Community Spotlight: Stephanie Graham

Hello Stephanie! When did you first become interested in making jewellery – have you studied it before?

I wasn’t interested in Jewellery until the 4th year of my Jewellery and Metal Design Course at Duncan of Jordanstone. I studied textiles originally and my college tutor suggested I move to Jewellery when I entered university level of studies – Originally, I wanted to be a fine artist. I’m glad I took her advice. I became more engaged with Jewellery in 4th year when I realised how much Jewellery plays a role in shaping our identity not only as individuals, but as a society. I realised that because of Jewellery’s associations with status and sentiment, that Jewellery has the potential to be a vehicle for social reform. Jewellery has the ability to connect and travel through all planes of human existence; through time, space, distance, in this life and in the next. Jewellery is not merely and object of adornment, pieces of Jewellery are artefacts containing stories and memories that reveal vital information about the identity of the wearer, maker and time period in which the jewellery existed. Humans have been making and wearing Jewellery to communicate identity and connect since the days of our ancestors, filling the psychosocial human need to emotionally connect and communicate with each other. I truly believe that Jewellery has the power to heal generational trauma through emotional connection and memory sharing. For all of the above reasons, I fell in love with the expressive medium of Jewellery.

What’s behind the name Natla Jewellery?

I didn’t want my name attached to my business, I wanted to be able to create and remain as objective as I could in everything I made – it also meant less attachment to the ego in my work. I’ve been asked if Natla is my actual name a lot. It’s not – it’s the name of the main antagonist in the Tombraider games. She was one of the 3 rulers of Atlantis and she rebelled and betrayed her 2 brothers who ruled with her.

Tell us about Dundee Community Craft, what happens here and who do you help? How do you manage running both Natla Jewellery and Dundee Community Craft?

I’ve worked in partnership with community centres, the DVVA and We Are With You just to get things off the ground. I try and specifically target people who are in recovery from social isolation, poor mental health and substance misuse. Last year, I made Christmas cards and I tried Jewellery making with a small group of people and then I took the work we made to stalls and markets. I took members of my group with me so that they got the experience of working at a stall or in a shop. Everyone at my community craft groups have their own unique stories and reasons for being there, how they got there isn’t important to me. We make and share stories and we laugh a lot of the time. That’s the best medicine – laughter. At Dundee Community Craft, people have 2 hours a week to make, to share, to be seen, to feel heard and to feel like their part of something. I have my limits as a maker, but I know the importance of being seen and feeling heard – especially when it comes to poor mental health and substance misuse. It tells you that you’re important, and that you have value, and that your worth investment and that you’re worthy of love and respect. Crafts not just making, it’s connecting, creating and empowerment.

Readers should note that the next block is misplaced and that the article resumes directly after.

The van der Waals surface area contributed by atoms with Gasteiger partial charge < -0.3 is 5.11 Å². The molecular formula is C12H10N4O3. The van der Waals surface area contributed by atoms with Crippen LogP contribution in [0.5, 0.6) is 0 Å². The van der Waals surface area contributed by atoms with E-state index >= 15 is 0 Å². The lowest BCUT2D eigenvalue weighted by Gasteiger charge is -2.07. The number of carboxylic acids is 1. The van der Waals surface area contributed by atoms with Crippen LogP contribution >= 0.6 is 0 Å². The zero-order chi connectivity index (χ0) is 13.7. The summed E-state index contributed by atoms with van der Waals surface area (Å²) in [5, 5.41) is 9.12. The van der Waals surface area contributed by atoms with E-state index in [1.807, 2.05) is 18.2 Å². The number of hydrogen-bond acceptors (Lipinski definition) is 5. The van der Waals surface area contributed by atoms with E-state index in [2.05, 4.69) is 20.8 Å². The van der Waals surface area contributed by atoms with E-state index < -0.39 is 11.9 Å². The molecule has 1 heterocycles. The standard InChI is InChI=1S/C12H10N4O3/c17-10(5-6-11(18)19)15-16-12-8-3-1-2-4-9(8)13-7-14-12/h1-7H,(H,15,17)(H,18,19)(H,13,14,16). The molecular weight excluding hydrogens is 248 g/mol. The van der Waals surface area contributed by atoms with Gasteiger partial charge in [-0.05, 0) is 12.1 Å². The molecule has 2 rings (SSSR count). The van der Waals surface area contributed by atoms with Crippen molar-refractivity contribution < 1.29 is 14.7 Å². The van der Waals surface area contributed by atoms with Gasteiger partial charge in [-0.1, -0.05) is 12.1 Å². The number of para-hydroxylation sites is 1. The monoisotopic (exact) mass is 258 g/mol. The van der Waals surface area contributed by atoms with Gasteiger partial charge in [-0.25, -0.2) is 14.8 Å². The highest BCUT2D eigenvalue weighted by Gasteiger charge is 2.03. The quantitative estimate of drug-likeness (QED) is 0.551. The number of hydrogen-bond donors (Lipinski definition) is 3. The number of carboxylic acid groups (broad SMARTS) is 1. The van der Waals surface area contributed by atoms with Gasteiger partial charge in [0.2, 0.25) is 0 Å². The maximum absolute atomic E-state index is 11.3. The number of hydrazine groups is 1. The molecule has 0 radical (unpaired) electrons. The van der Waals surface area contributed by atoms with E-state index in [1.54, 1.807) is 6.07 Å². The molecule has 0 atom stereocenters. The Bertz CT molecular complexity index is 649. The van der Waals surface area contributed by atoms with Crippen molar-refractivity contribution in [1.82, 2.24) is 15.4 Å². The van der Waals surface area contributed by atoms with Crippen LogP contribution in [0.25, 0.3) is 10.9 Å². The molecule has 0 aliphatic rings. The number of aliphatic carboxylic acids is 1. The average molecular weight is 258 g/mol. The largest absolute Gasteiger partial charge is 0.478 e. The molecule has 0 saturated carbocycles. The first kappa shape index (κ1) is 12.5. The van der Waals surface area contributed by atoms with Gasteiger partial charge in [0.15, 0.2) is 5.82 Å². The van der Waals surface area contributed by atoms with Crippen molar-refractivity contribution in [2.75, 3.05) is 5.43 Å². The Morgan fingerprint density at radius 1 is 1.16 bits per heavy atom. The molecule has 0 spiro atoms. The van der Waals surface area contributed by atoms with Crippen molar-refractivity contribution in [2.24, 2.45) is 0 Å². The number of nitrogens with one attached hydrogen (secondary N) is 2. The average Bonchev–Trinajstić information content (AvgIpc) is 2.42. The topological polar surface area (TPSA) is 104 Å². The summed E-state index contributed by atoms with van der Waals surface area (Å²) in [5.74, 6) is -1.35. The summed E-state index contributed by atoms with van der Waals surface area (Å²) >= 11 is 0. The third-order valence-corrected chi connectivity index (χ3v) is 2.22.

I run both businesses alongside each-other but I usually spend Sundays and Mondays making for Natla – that’s my weekend and chill time. Making for Natla helps me manage my own mental health and recovery, it quiets my mind and helps me shut off from the external world. Tuesday through Friday I put all of my energy into Dundee Community Craft. I enjoy being busy. It keeps the demons at bay.

What are your main aims and goals behind the work you do? Where would you like to see Natla Jewellery and the Dundee Community Craft in 5 years?

With both of my Businesses, I am on a mission to make Dundee the Recovery Capital of Europe through the good spirit of Design, Craft and Business. I am more than profit which means that I aim to make a profit at the same time as creating a positive social impact – the more profit I make, the more I am able to reinvest into recovering communities. In terms of social objectives – I want to see the people I work with realise that they’re worthy of love, dignity and respect. In doing so, I hope they realise they are worthy of a second chance at life and are worthy of recovery and become active participants in their recovery. I want to see people realise that no matter what their path has been until now, that they can learn new skills, that they can be creative and that they can accomplish great things on their recovery journey. I’m hoping that by empowering people through creativity, making and selling that I can make people realise their own worth. The end goal is to have community groups running craft groups and stalls themselves and I’ll take a step back, but I’ll still be there.


To get in touch with Stephanie to learn more about Natla and the Dundee Community Craft, please visit here!

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